Sixteen miles isn’t an easy distance to walk, at least not for most normal mortals. It’s the point when everything starts to feel tough and muscles start to protest. Knowing this, I’d spent some time planning an interesting route with some really pretty bits in the second half to take Kim’s mind off her aching legs and feet. In fact I was looking forward to it because I’d found an unexplored footpath that I was fairly sure would take us onto the Itchen Navigation at Kiln Lane. It was one I’d passed many times but had never actually walked.
Last week’s cancelled Running School session was rescheduled for today. Unfortunately, the weather was no cooler. By the time I reached the river I was so hot I looked as if I’d already had a gruelling workout. To make matters worse, a whole squadron of seagulls buzzed me as I started off along the river path. Walking through a mass of low flying gulls, their wings inches from your face, is not as much fun as you might think. Continue reading Back to the Running School
We were approaching the final segment of the Itchen Navigation and had around six miles left to walk. Despite the trail being more overgrown than I’ve ever seen it, bank breaches where they have never been before and a far warmer day than the weather forecast had led us to believe, we had made fairly good time. We’d set off from Winchester Station at around ten o’clock and it was now ten to two. Ok, so four hours to walk around seven miles is positively tortoise like but, taking into account stops and the terrain, I thought we’d done pretty well. Continue reading We thought it was all over…
Shortly after we got going again we passed the first houses of Shawford, with their huge green gardens sloping down towards the river. These were closely followed by a triangular Navigation marker telling us it was nine miles to Northam Wharf, and the bridge over Shawford Road. Those nine miles are a moot point. Mapping the walk, it’s nine and a quarter miles, give or take, to Cobden Bridge. Northam Wharf is ten and a half miles. Perhaps these measurements are by barge? Continue reading Once more into the breach
Bridge or slope? We dithered for quite a while, weighing up all the pros and cons. The slope was steep but there were steps and it would take us onto Archery Grove a shortish Walk on pavements to Millers Pond. There’d be no mud and, after the initial climb it would be easy going. The bridge would take us onto the butterfly walk. There’d probably be mud and obstacles to negotiate but it would be prettier. Continue reading Trapped on the butterfly walk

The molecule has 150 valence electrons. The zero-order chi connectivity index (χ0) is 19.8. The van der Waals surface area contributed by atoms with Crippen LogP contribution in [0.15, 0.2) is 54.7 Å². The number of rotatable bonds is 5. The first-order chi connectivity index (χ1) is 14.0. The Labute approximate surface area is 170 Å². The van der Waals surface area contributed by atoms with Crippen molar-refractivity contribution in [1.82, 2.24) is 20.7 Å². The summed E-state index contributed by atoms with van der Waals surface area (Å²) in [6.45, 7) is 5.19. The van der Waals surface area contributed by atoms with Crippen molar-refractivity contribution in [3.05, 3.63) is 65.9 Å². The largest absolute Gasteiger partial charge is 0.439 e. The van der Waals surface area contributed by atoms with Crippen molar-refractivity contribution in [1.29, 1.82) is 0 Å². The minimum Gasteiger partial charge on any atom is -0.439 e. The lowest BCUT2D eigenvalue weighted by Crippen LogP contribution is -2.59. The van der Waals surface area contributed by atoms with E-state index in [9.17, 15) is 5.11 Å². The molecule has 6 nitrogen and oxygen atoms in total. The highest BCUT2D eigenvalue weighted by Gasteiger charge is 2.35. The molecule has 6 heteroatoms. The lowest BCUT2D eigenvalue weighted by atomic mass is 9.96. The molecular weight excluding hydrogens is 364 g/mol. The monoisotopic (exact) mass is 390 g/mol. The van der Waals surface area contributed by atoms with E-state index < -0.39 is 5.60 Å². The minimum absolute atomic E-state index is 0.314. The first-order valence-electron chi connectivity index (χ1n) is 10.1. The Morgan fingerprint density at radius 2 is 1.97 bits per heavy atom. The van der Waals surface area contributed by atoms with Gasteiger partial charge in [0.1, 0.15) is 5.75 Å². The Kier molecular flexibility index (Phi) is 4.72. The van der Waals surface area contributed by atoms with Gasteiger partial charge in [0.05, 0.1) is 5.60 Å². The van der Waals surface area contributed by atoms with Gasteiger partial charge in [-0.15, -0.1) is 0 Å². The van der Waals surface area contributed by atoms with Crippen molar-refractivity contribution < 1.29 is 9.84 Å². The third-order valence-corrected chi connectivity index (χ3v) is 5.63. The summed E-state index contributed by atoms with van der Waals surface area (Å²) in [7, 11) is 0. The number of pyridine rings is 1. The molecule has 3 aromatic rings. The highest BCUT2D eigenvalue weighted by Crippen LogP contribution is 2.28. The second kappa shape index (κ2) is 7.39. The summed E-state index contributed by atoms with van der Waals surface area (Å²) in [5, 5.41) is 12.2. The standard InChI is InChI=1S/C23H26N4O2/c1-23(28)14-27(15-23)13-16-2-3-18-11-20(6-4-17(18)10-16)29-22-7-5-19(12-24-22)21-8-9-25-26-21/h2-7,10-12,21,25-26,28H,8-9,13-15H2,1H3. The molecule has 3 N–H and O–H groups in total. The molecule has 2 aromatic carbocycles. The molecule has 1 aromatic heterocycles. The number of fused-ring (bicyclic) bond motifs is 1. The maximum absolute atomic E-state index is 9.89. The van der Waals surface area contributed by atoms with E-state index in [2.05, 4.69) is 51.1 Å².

The Care For A Walk fifteen mile hike in 2014 had begun with mud and fallen trees. There were blisters too, thankfully not on my feet. It was drizzly and wet, not the best weather for walking and we’d stopped to let some of the tail walkers catch up. At this point, we still had the hard miles ahead but everyone was still in surprisingly good spirits. Continue reading Care For A Walk, mud, pubs and sunshine – first published 22 March 2014
Starting the day with a seven thirty pub visit is not a normal Saturday morning for me. In 2014 this was exactly what I was doing though because it was the day of the annual Care For A Walk hike through the New Forest in aid of MacMillan Cancer Care. Of course there was no actual alcohol involved, at least not for me, although some of the more hard core in the group did have pints of beer. Ok, so I did have a bacon sandwich but I didn’t have the coffee on offer, mainly because there are only so many trees in the forest to pee behind. Continue reading Fifteen miles with Care For A Walk – first published 22 March 2014
In early March 2014, Commando went off on a twenty mile Sunday morning run, the penultimate long training run before his marathon. It seemed the ideal opportunity for me to go out on another nice long walk. After lots of poring over maps I decided on a route that would take in the Itchen Valley Country Park. The park runs beside the Itchen and touches on the edges of the Navigation. There are trails through woodland, pasture and water meadows. There is also a visitor centre with a coffee shop, what more could I want? Continue reading Mud, floods and crowds at Itchen Valley Country Park – first published 9 March 2014
The real sign that winter is over isn’t the flowers or the flush of green on the tips of the branches. No, those are just the window dressing. The real sign that winter is over are the insects, the bees and the butterflies. In early March 2014 the insect seemed to suddenly reappear after their winter absence and I knew Spring wasn’t far off at all. Continue reading Bees, butterflies and regeneration – first published 8 March 2014
Early 2014 seemed to be mostly about interviews. So many I look back now and can hardly remember them all. There was one I really liked the sound of in a research unit at the hospital as PA to several professors working on cancer research. At least it was only a short interview. No tests, tricks or hoops to jump through. After that there was a tour of the office so I got to meet the people I would be working with. They seemed a cheery bunch which was nice. The only real fly in the ointment, if I did get the job, was the travelling. The hospital is surprisingly difficult to get to. I was even thinking about buying a bike if I got it. They said they’d let me know the next day so, while I waited I went for a little walk. Continue reading What goes up must come down, then go up again – first published 4 March 2014
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